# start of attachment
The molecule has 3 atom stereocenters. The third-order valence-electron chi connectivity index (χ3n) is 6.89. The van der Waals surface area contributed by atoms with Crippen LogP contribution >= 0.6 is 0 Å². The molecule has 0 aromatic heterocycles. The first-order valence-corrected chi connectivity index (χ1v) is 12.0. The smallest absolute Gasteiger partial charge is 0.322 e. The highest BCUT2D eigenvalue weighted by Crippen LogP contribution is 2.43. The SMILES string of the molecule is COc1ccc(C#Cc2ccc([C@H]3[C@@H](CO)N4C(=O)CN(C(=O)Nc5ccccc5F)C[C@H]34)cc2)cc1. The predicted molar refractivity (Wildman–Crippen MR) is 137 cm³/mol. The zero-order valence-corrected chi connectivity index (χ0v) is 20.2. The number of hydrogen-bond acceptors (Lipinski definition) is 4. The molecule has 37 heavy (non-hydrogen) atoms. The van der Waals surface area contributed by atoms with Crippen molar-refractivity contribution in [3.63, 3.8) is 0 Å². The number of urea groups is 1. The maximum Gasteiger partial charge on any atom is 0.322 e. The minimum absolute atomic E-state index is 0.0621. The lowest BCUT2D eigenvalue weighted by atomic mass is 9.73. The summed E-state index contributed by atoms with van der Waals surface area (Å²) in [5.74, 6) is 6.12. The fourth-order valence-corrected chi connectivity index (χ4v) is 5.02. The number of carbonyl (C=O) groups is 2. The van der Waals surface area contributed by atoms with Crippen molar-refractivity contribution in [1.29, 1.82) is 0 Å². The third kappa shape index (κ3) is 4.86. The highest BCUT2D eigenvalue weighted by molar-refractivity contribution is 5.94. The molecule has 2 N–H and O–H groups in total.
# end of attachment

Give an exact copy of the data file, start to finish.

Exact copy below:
The molecule has 3 atom stereocenters. The third-order valence-electron chi connectivity index (χ3n) is 6.89. The van der Waals surface area contributed by atoms with Crippen LogP contribution >= 0.6 is 0 Å². The molecule has 0 aromatic heterocycles. The first-order valence-corrected chi connectivity index (χ1v) is 12.0. The smallest absolute Gasteiger partial charge is 0.322 e. The highest BCUT2D eigenvalue weighted by Crippen LogP contribution is 2.43. The SMILES string of the molecule is COc1ccc(C#Cc2ccc([C@H]3[C@@H](CO)N4C(=O)CN(C(=O)Nc5ccccc5F)C[C@H]34)cc2)cc1. The predicted molar refractivity (Wildman–Crippen MR) is 137 cm³/mol. The zero-order valence-corrected chi connectivity index (χ0v) is 20.2. The number of hydrogen-bond acceptors (Lipinski definition) is 4. The molecule has 37 heavy (non-hydrogen) atoms. The van der Waals surface area contributed by atoms with Crippen molar-refractivity contribution in [3.63, 3.8) is 0 Å². The number of urea groups is 1. The maximum Gasteiger partial charge on any atom is 0.322 e. The minimum absolute atomic E-state index is 0.0621. The lowest BCUT2D eigenvalue weighted by atomic mass is 9.73. The summed E-state index contributed by atoms with van der Waals surface area (Å²) in [5.74, 6) is 6.12. The fourth-order valence-corrected chi connectivity index (χ4v) is 5.02. The number of carbonyl (C=O) groups is 2. The van der Waals surface area contributed by atoms with Crippen molar-refractivity contribution in [1.29, 1.82) is 0 Å². The third kappa shape index (κ3) is 4.86. The highest BCUT2D eigenvalue weighted by molar-refractivity contribution is 5.94. The molecule has 2 N–H and O–H groups in total.